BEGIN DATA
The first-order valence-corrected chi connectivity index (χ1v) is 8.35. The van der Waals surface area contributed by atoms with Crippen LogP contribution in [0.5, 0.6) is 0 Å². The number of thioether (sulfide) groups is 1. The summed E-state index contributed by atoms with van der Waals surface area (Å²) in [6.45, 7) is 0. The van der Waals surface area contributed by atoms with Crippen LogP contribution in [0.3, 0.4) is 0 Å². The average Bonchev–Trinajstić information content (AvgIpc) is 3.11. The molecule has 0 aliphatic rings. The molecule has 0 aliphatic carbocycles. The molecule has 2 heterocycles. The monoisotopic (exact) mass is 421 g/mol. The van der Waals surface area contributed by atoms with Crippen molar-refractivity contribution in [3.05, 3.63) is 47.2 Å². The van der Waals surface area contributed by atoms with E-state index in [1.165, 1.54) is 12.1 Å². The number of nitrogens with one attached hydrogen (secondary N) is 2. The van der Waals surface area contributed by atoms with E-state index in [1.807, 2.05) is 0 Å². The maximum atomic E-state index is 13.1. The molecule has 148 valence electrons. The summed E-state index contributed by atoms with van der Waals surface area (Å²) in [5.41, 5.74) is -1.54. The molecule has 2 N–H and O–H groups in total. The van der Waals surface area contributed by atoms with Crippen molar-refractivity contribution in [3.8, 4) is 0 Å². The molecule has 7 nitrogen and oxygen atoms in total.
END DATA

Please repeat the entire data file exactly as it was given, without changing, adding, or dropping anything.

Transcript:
The first-order valence-corrected chi connectivity index (χ1v) is 8.35. The van der Waals surface area contributed by atoms with Crippen LogP contribution in [0.5, 0.6) is 0 Å². The number of thioether (sulfide) groups is 1. The summed E-state index contributed by atoms with van der Waals surface area (Å²) in [6.45, 7) is 0. The van der Waals surface area contributed by atoms with Crippen LogP contribution in [0.3, 0.4) is 0 Å². The average Bonchev–Trinajstić information content (AvgIpc) is 3.11. The molecule has 0 aliphatic rings. The molecule has 0 aliphatic carbocycles. The molecule has 2 heterocycles. The monoisotopic (exact) mass is 421 g/mol. The van der Waals surface area contributed by atoms with Crippen molar-refractivity contribution in [3.05, 3.63) is 47.2 Å². The van der Waals surface area contributed by atoms with E-state index in [1.165, 1.54) is 12.1 Å². The number of nitrogens with one attached hydrogen (secondary N) is 2. The van der Waals surface area contributed by atoms with E-state index in [1.807, 2.05) is 0 Å². The maximum atomic E-state index is 13.1. The molecule has 148 valence electrons. The summed E-state index contributed by atoms with van der Waals surface area (Å²) in [5.41, 5.74) is -1.54. The molecule has 2 N–H and O–H groups in total. The van der Waals surface area contributed by atoms with Crippen molar-refractivity contribution in [3.8, 4) is 0 Å². The molecule has 7 nitrogen and oxygen atoms in total.